Supplemental Authority on Appeal: Rules and Considerations

Monday, January 29th, 2024

Despite a set schedule, appellate briefing is not necessarily closed prior to decision.  Even after oral argument, a party may submit “supplemental authorities” by letter to the clerk.  This letter is not limited to just citing the new authority—argument is ok too.

The rules for submitting supplemental authority are similar across the Court of Appeals of Virginia, the Supreme Court of Virginia, and the Fourth Circuit. The “authority” cited must be “pertinent and significant.”  Temporally, it should “come to a party’s attention” (i) after the party’s petition/brief was filed or (ii) after oral argument, but before decision; the letter must then be filed “promptly.  It needs to also explain why the authority is being submitted—including by reference “to the page of the brief or to a point argued orally.” And the body of the letter is limited to 350 words.  See Va. Sup. Ct. Rule 5:6A; Va. Sup. Ct. Rule 5A:4A; FRAP 28(j).

The opposing party has the right to respond.  This response is subject to the same substantive limitations, and must be submitted within 14 days (in the Court of Appeals of Virginia) or “promptly” (in the Supreme Court of Virginia or the Fourth Circuit).

While these are the basic rules, what factors bear on whether a party should submit a supplemental authority letter?  Sometimes the decision is easy—i.e., if there is a new controlling case.  Often, however, it will be a judgment call.  To assist in exercising that judgment, here are a few considerations:

1. Does the material qualify as supplemental authority?

Under the rules, three words (each subject to interpretation) control this threshold inquiry: “authority,” “pertinent,” and “significant.”  In general, “authority” should be limited to legal authorities, not material that would supplement the evidentiary appellate record.  See 21 Moore’s Federal Practice – Civil § 328.60 (with limited exception, “authorities” are things like “statutes, cases, [and] regulations”).

“Pertinent” relates to the requirement to reference where the issue was previously discussed.  In other words, a supplemental authority letter is not a vehicle to introduce additional arguments.  See United States v. Ashford, 718 F. 3d 377, 381 (4th Cir. 2013) (finding that litigants may not use such a letter “as a means to advance new arguments couched as supplemental authorities”); Va. Sup. Ct. Rule 5:6A (the Supreme Court of Virginia “may refuse to consider the supplemental authorities if they unfairly expand the scope of the arguments on brief”); Va. Sup. Ct. Rule 5A:4A (same for the Court of Appeals of Virginia).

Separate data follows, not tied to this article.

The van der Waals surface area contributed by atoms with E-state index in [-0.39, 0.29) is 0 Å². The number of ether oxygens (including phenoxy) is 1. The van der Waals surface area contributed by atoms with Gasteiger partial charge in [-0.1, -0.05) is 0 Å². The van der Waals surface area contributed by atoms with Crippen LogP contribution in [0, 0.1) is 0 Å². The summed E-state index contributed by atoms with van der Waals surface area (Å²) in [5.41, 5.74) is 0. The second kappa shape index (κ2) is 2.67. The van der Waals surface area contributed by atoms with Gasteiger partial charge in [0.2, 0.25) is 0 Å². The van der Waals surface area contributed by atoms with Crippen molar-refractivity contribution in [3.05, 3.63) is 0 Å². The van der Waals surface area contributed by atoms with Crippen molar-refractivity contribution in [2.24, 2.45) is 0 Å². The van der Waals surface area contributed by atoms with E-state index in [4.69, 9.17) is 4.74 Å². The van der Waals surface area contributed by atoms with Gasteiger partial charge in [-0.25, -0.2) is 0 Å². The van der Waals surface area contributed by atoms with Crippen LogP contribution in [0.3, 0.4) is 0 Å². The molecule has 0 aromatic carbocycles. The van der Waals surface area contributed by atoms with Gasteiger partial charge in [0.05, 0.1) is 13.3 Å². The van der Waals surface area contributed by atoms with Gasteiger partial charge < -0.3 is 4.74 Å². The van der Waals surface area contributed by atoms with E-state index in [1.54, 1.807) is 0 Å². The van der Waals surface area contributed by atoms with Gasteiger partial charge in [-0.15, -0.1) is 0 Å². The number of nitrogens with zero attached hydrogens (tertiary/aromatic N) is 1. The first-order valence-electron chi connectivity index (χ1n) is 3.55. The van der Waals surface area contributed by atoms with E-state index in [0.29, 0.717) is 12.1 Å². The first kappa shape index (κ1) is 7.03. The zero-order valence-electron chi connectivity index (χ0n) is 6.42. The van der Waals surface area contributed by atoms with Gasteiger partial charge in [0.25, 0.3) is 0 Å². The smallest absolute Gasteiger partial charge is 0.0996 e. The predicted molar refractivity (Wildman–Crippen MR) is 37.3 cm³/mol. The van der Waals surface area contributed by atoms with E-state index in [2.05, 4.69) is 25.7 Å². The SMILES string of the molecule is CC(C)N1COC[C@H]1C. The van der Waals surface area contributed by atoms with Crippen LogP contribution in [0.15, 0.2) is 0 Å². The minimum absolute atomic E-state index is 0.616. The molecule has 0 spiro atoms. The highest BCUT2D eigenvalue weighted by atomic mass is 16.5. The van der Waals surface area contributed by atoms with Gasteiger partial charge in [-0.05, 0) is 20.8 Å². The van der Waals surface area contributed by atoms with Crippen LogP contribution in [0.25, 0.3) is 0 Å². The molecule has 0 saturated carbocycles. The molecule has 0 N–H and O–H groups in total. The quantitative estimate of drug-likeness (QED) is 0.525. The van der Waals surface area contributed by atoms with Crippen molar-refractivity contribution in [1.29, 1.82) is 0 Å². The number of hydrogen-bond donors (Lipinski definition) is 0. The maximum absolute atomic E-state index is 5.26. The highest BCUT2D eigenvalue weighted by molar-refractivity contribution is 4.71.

As for “significant,” one rule-of-thumb is whether a party would have cited the authority in the relevant filing, had it been aware of the authority at the time.

2. What about timing?

By rule, the supplemental authority should only have “come to a party’s attention” after the party’s last substantive filing or oral argument.  While this is not strictly pegged to when the authority was available, litigants are expected to be aware of pre-existing relevant authorities.  The letter accordingly should explain any disconnect or delay.  See Va. Sup. Ct. Rule 5:6A (supplemental authorities may be rejected if they “raise matters that should have been previously briefed [or], appear to be untimely”); Va. Sup. Ct. Rule 5A:4A (same).

Letters must also be filed “promptly.”  Key here is to avoid the appearance of gamesmanship and to give adequate time for consideration—both by the court and your opponent.  Of course, if a decision is pending and the material is helpful, the supplemental authority should be filed as soon as possible.

Although the rules appear to allow reference at oral argument without first submitting a supplemental authority letter, that would not be good practice (and the supplemental authority may be rejected on the spot).  Rather, a letter should be submitted in advance of a hearing.

3. Can you include argument?

“Argument” used to be expressly forbidden.  In 2002, however, Rule 28(j) of the Federal Rules of Appellate Procedure was amended to remove this prohibition, and now “permits parties to decide for themselves what they wish to say about supplemental authorities.”  FRAP 28, Committee Notes on Rules—2002 Amendment.  The Virginia Rules were adopted in 2015 and likewise contain no restriction on argument.

4. What will your opponent likely say?

A supplemental authority letter can be a great opportunity: litigants have 350 words to introduce new authority and argue its significance to the appeal.  But any evaluation of whether to submit such letter must game-out what your opponent will likely say in response.  Just like an opening letter, a response can both highlight aspects of the authority and present related argument.

There is only an opening letter and response—no reply is permitted.  This sequencing is important in assessing whether a letter will be a net positive.  Appellate Lawyers, in particular, may be loath to give their opponents a platform to have the “last word.” 

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